Learn How

We need your help in 2018

Support All About Jazz All About Jazz is looking for 1,000 backers to help fund our 2018 projects that directly support jazz. You can make this happen by purchasing ad space or by making a donation to our fund drive. In addition to completing every project (listed here), we'll also hide all Google ads and present exclusive content for a full year!

1

Elliot Lawrence: Jazz Goes B'way

SOURCE:

Sign in to view read count
Elliot Lawrence
If New York's jazz studio scene had a high point, it's probably 1956 and '57, just as the 12-inch LP became popular and just before stereo intruded with its odd sonics. During those two years, labels set high LP production quotas and producers were dispatched to line up numerous recording dates. With the pressure on, many producers took chances on artists who might not have been heard otherwise and concepts that hadn't been tried previously. They also began using Broadway songs as a way to build inventory.

One of the earliest examples was Elliot Lawrence's Jazz Goes Broadway (Vik), which had a distinctly East Coast sound. The difference between the East Coast and West Coast studio sound rested in its main influences. On the West Coast, arrangements and playing tended to be splashier and more swayed by television, fast cars and the movies. On the East Coast, the playing was jazzier and the arrangements tended to be bluesy, instrumentally denser and less commercial sounding.

Recorded over two sessions in May 1957, Jazz Goes Broadway featured two different sets of first-call studio musicians. The first session included Art Farmer (trumpet), Jimmy Cleveland (trombone), Gene Quill (alto sax), Zoot Sims (tenor sax), Al Cohn (baritone sax), Elliot Lawrence (piano), Chubby Jackson (bass) and Don Lamond drums. The second group featured Nick Travis (trumpet), Urbie Green (trombone), Hal McKusick (clarinet) and Sims, Cohn, Lawrence, Jackson and Lamond [above]. The arrangements were by Cohn, Lawrence and Manny Albam.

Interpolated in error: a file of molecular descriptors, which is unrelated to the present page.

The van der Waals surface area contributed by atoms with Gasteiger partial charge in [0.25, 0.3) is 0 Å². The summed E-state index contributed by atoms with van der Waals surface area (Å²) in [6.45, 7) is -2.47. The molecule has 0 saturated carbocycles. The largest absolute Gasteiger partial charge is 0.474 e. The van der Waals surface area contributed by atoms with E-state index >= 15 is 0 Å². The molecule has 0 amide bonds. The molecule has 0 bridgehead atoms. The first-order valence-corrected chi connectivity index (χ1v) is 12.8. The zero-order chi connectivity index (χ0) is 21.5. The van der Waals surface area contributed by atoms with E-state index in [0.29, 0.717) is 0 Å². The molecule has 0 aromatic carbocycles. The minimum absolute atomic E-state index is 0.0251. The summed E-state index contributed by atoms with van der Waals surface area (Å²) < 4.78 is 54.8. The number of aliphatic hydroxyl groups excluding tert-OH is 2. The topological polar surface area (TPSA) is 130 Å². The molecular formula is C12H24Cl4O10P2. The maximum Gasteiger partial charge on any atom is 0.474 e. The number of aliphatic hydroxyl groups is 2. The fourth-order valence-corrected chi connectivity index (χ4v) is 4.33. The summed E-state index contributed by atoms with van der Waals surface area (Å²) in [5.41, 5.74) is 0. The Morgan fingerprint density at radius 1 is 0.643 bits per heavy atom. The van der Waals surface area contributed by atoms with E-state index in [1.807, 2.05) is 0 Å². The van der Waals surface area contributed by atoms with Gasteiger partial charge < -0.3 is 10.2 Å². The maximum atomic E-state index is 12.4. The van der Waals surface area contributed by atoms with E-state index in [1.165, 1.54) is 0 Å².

What sets this small-group album apart for me are the standout artists. You get to hear the gorgeous drumming of Lamond, a terrific player who is on sticks and brushes here. You also get to hear Al Cohn on baritone sax and Hal McKusick is on clarinet, which gives you a feel for how accomplished they were on those instruments. And you realize that Lawrence was quite a good pianist in the Claude Thornhill manner of playing. What's more, each song showcases a different artist. There are solos by Elliot Lawrence (On the Street Where You Live) Urbie Green (Joey, Joey), Gene Quill (Mack the Knife), Hal McKusick (Look At 'er), Nick Travis (Standing on the Corner), Jimmy Cleveland (Jubilation T. Cornpone), Al Cohn (Just in Time), Art Farmer (Big D) and Zoot Sims (I've Grown Accustomed to Her Face). [Pictured above, Art Farmer]

The album was produced by Bob Rolontz, who was a Billboard reporter in 1951 and wrote the magazine's R&B column before joining RCA in 1955, where he produced jazz and R&B records, including Mickey & Sylvia's 1957 hit Love Is Strange. He later worked in the public relations departments of Atlantic and Warner. Rolontz died in 2000 at age 79.

On Jazz Goes Broadway, we hear the artful use of show tunes without sacrificing jazz or swing.

JazzWax tracks. You'll find Jazz Goes Broadway from independent sellers here. Warning: There is no mp3 offering for the album. The link takes you to a different release.

Continue Reading...

This story appears courtesy of JazzWax by Marc Myers.
Copyright © 2017. All rights reserved.

Tags

News

Timely announcements from the industry.

Support All About Jazz's Future

We need your help and we have a deal. Contribute $20 and we'll hide the six Google ads that appear on every page for a full year!